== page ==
With peanut harvest near the halfway mark in Mississippi by Oct. 10, 2014, growers were seeing above average yields and quality pods. (File Photo by MSU Ag Communications/Kat Lawrence)
October 10, 2014 - Filed Under: Peanuts

MISSISSIPPI STATE -- Mississippi producers are quite happy with the peanut crop they are harvesting in early October, and recent dry weather has provided excellent drying conditions.

“Overall in the state, we’re seeing above average yields, and the lowest grade I’ve heard is 68-69, which is the highest grade some growers have gotten in the past,” said Jason Sarver, peanut specialist with the Mississippi State University Extension Service. “Some peanuts have been graded as 80, which is a fantastic grade.”

With sweet potato harvest halfway done in Mississippi, growers are finding a beautiful but small crop. (Photo by MSU Ag Communications/ Kevin Hudson)
October 3, 2014 - Filed Under: Sweet Potatoes

VARDAMAN -- A dry September put a damper on Mississippi sweet potato production, but the rain in early October may help the crop remaining in the field.

Stephen Meyers, sweet potato specialist with the Mississippi State University Extension Service, said sweet potato fields received about an inch of rain Oct. 3.

“We’re optimistic that this rain will help size up the storage roots, but because of muddy conditions, producers will probably be out of the field for two days, and then resume harvest,” Meyers said.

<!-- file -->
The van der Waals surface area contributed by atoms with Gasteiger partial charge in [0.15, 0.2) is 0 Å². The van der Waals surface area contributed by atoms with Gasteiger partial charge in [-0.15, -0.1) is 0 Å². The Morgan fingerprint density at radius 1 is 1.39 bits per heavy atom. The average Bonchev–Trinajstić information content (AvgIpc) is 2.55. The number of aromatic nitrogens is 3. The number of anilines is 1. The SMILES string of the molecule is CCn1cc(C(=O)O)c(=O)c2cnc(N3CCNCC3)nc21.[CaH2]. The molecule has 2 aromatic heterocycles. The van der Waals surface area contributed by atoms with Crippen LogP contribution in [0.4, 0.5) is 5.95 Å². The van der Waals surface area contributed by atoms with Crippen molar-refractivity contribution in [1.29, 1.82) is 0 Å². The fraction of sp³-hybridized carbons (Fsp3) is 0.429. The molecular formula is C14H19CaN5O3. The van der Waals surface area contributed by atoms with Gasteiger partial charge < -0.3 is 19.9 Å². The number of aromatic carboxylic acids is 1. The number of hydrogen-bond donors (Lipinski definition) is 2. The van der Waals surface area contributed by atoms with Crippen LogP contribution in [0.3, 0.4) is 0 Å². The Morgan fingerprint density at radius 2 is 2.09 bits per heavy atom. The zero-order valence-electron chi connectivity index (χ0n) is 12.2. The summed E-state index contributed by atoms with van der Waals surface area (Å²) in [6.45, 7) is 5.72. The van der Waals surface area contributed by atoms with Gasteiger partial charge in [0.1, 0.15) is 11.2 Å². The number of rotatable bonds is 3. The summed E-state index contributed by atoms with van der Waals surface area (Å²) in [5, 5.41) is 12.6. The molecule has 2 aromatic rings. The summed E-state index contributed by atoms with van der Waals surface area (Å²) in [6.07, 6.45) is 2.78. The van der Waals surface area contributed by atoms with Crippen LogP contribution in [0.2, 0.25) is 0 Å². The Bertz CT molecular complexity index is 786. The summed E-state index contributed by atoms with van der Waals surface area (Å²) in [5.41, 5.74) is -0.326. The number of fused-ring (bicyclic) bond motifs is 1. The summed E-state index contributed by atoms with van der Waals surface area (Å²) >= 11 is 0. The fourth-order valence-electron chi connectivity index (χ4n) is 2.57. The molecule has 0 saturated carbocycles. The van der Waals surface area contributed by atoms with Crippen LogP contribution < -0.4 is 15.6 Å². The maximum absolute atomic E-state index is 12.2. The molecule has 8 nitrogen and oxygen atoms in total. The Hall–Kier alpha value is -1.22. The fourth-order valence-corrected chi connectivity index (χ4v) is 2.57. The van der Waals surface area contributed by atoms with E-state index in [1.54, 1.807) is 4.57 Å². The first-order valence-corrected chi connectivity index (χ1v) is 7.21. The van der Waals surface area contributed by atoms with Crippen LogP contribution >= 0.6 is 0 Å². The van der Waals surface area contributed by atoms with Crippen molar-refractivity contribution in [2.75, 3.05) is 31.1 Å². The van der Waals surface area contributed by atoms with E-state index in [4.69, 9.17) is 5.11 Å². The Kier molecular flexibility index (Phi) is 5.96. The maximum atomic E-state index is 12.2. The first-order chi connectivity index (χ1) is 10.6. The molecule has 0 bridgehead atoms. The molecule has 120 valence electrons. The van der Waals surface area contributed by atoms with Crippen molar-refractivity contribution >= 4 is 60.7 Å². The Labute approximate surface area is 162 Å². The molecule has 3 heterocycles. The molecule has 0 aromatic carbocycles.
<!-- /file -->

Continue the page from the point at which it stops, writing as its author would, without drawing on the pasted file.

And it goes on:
Shrubs, trees, bedding plants and seasonal mums are displayed at Evergreen Garden Center in Louisville on Sept. 24, 2014. Gardeners bought more landscaping products in 2014 than in recent years. (Photo by MSU Ag Communications/Kevin Hudson)
September 26, 2014 - Filed Under: Agriculture, Landscape Architecture

RAYMOND -- Mississippi’s horticulture industry is seeing an increase in business for the first time since Hurricane Katrina swept away a large chunk of the state’s infrastructure, inventory and markets.

“The nursery, greenhouse and landscape segments are looking up right now,” said Geoff Denny, horticulture specialist with the Mississippi State University Extension Service. “People are buying more of these horticulture products. We’re seeing an increased demand for trees, and we’ve actually got a deficit of trees right now.”

Mississippi hay supplies are expected to be low going into winter. Factors that contributed to low production include a very cold winter, a wet spring and an abundance of armyworms. (Photo by MSU Ag Communications/Scott Corey)
September 19, 2014 - Filed Under: Forages

MISSISSIPPI STATE -- High demand for hay last winter, a wet spring and heavy insect pressure have all challenged the state’s pastureland, which means hay may be scarce this winter.

Rocky Lemus, forage specialist with the Mississippi State University Extension Service, said these factors pushed the state’s hay inventories 20 percent lower than the three-year average.